# Video: Determining the Mole Ratio of CH₄ to H₂O from the Unbalanced Equation for the Complete Reaction of CH₄ and O₂

According to the following equation, what is the mole ratio of CH₄ consumed to H₂O produced? ＿CH₄(g) + ＿O₂(g) ⟶ ＿CO₂(g) + ＿ H₂O(l). [A] 1 mole CH₄ : 4 moles H₂O [B] 1 mole CH₄ : 2 moles H₂O [C] 1 mole CH₄ : 1 mole H₂O [D] 2 moles CH₄ : 1 mole H₂O [E] 4 moles CH₄ : 1 mole H₂O

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### Video Transcript

According to the following equation, what is the mole ratio of CH4 consumed to H2O produced? Space CH4 gas plus space O2 gas arrow space CO2 gas plus space H2O liquid.

In this chemical equation, we have methane gas reacting with oxygen gas. These chemicals would be called the reactants in this equation. The arrow in the equation shows that products are formed. And our products here are carbon dioxide gas and water, which is present as a liquid. The letters after each chemical formula in the equation are called state symbols. “s” stands for solid, “l” for liquid, “g” for gas, and “aq” aqueous; that means it’s dissolved in water. So the equation shown here represents the complete combustion of the hydrocarbon fuel, that is, methane.

Chemical equations must balance. They must have the same number and type of each atom on both sides of the equation. In our equation here, the elements present are carbon, symbol C, hydrogen, symbol H, and oxygen, symbol O. On the reactants’ side, there’s one carbon atom present in the methane molecule. Additionally, there are four hydrogen atoms also in the methane molecule. And finally, on the reactants’ side, there are two oxygen atoms found in one oxygen molecule in our equation here.

Turning our attention to the products of this reaction, there’s one carbon atom present in a carbon dioxide molecule. Also, in the carbon dioxide molecule, there are two oxygen atoms. But we mustn’t also forget the oxygen atom found in the water molecule. This makes a total of three oxygen atoms on the products’ side. And finally, there are two hydrogen atoms found in the water molecule also. So we can clearly see that the carbon atoms are balanced on the reactants’ and products’ side of this equation. However, for the hydrogen and oxygen atoms, that’s not the case. There are different numbers of hydrogen atoms and oxygen atoms on each side of our equation. They’re not balanced.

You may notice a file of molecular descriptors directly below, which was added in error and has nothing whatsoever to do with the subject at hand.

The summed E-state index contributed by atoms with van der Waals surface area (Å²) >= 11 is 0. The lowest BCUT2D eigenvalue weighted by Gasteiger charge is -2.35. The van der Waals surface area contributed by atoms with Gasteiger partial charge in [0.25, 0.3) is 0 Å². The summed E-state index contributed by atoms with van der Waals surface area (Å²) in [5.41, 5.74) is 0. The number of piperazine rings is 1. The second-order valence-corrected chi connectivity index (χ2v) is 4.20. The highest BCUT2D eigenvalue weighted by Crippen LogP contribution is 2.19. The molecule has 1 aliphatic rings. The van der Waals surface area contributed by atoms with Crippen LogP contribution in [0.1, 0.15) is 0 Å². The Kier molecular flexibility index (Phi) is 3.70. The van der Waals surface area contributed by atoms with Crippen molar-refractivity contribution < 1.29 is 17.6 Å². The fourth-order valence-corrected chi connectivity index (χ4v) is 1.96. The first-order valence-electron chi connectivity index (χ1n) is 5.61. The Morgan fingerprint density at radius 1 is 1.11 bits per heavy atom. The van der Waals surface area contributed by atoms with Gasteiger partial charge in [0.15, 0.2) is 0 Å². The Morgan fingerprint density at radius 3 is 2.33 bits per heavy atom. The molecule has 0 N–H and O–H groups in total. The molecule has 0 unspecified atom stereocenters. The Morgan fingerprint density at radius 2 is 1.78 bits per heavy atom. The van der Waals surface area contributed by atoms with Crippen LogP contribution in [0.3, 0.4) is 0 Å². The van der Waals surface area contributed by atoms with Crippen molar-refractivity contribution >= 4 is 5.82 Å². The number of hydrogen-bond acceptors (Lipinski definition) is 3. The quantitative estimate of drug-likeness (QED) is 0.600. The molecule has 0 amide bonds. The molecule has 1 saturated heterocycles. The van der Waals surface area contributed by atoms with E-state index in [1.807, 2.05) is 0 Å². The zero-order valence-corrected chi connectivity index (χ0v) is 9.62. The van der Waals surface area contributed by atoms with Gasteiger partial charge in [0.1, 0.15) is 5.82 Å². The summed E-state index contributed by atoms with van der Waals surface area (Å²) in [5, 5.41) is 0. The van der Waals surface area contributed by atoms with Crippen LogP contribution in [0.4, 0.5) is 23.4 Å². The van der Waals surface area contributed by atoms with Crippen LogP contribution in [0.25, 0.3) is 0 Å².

To get our equation balanced, we need to adjust the stoichiometry of this reaction. Stoichiometry describes the quantitative relationship between the chemical substances involved in a chemical reaction. Stoichiometric coefficients will yield the ratios of the relative proportions of chemicals in the reaction. The ratio of the relative numbers of molecules involved in the reaction is often referred to as the mole ratio or the stoichiometric ratio. So we need to find the correct mole ratio to use to balance this equation.

Clearly, the carbon atoms are already balanced. And the mole ratio of methane molecules to carbon dioxide molecules can stay as one to one. One methane molecule contains four hydrogen atoms. The only way we can get four hydrogen atoms on the products’ side is by placing a balancing coefficient of two in front of the water. Placing this balancing coefficient into the space provided in the question, we can see that one methane molecule should produce one molecule of carbon dioxide and two molecules of water in the equation.

Lastly, we need to balance the oxygen atoms. On the products’ side, there are two oxygen atoms in one carbon dioxide molecule and two oxygen atoms in two water molecules. This makes a total of four oxygen atoms. We can get four oxygen atoms by placing a balancing coefficient of two in front of the oxygen molecule on the reactants’ side. The oxygens are now balanced. Transferring these balancing coefficients to the main equation, we now see that one mole of methane reacts with two moles of oxygen molecules to produce one mole of carbon dioxide and two moles of water.

So this reveals that the mole ratio of CH4 consumed to H2O produced is one mole of CH4 to two moles of H2O. One mole of CH4 to two moles of H2O is the correct answer.